"I wanted to fundraise to say thank you. They held my hand all the way through my treatment." Why I signed up to Step up for 30
Friday 5 March 2021
Brenda Hutchinson, from Dartford, took part in Step up for 30 to support her husband who was being treated for the disease:
I signed up last year because David had just had emergency surgery for bowel cancer, being discharged days before lockdown. We were very fortunate that his treatment was carried out without any hitches. Even so, in those early, scary days when the world seemed to be in a state of fear and confusion, we were able to get advice and information through Bowel Cancer UK.
When I saw Step up for 30 being promoted I realised that I had an opportunity to give something back to the charity which had been so hard hit by lockdown, and also a reason to make time for myself. I used my Facebook account to tell people what I was doing and raised nearly £700.
Philip Young, from Bishop Auckland, signed up to the fundraiser as a way of recovering after surgery:
At the start of 2020, I had major bowel surgery and it took several weeks before I could walk the short length of the village where I live. Step up for 30 was a perfect incentive to help my recovery and try to get stronger after my surgery. I also wanted to support a charity that is very close to my heart (or should I say bowel).
As I was shielding, I did all of my exercises in my house on a treadmill, or using YouTube workout videos. I managed to do some exercise every day, which not only helped my physical fitness but my mental health too.
Patricia Evans, from Weston-Super-Mare, joined in with Step up for 30 in memory of her dad:
My dad was only 59 when he died from bowel cancer. It was a huge loss to our family. My activity for the month was walking, which I really enjoyed. Sometimes I walked with friends but often on my own. I was much fitter by the end too. It was on these walks that I realised, to my surprise, just how much I still think about my dad even after all these years – I'm now in my 80th year.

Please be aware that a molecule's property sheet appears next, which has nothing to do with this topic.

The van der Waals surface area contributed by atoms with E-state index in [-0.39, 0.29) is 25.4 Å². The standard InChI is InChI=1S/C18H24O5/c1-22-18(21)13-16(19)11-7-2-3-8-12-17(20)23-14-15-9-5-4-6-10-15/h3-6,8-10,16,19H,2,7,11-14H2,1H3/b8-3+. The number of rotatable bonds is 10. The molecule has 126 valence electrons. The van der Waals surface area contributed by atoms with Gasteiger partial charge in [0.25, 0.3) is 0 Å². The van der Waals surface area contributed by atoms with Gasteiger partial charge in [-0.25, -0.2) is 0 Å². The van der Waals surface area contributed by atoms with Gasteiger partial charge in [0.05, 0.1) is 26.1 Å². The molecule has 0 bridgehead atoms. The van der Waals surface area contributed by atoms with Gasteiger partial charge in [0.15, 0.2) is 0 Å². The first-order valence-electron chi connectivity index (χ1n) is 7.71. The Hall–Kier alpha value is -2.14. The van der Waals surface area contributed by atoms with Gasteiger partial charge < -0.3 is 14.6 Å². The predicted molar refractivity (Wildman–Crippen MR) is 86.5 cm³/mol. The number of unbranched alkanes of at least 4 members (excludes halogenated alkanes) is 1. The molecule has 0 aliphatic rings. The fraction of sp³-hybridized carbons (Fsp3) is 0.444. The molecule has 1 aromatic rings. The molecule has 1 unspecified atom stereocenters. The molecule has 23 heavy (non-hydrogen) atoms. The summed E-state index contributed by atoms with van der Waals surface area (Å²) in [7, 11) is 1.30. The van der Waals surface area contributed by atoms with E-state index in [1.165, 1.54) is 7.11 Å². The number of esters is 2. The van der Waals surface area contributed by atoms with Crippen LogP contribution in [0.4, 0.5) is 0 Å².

We are a family of six children and we never knew our dad as an adult. He never got to be at our weddings or see his grandchildren. Our mum was left to carry on his small business because our youngest brothers were still at school. His death brought hardship as well as sadness and left a gaping hole in our family. Bowel cancer cut short our dad's life. That is why I want to support the charity – to help stop this happening to other people.
Lisa Brewster, from Hemel Hempstead, marked 20 years since her diagnosis by completing Step up for 30:
I was 27 when I was diagnosed with bowel cancer. I was, at that time, the youngest person the hospital had ever treated for the disease, with no previous family history. On 6 June 2000 I underwent a bowel resection followed by six months of chemotherapy – and I'm still here!
The anniversary felt like the perfect time to give something back. Another big operation in January, followed by lockdown left me a bit (lot!) out of shape. I owe it to those who saved my life to look after this body. The lack of gyms and my arthritic knees means I needed to be inventive so I mixed it up with walks, short runs, yoga, and trying out new things I found on YouTube.
Emma Critchley, from Jersey, took part to say thank you to the charity:
When I first fell ill and was questioning my symptoms it was Bowel Cancer UK's website that made me realise it could be bowel cancer and I needed to go to the doctors. When I was diagnosed with the disease it was the online community that offered me support and reassurance. It's scary dealing with cancer when you have two young children.
Bowel Cancer UK and its fantastic community gave me hope and it held my hand all the way through my treatment. I finished treatment at the end of 2019 and my latest scan showed no sign of cancer. I did Step up for 30 because I wanted to say thank you. I wanted to raise money for a fantastic charity. I was one of the lucky ones but I realise there are so many families losing loved ones and I wanted to do something to help.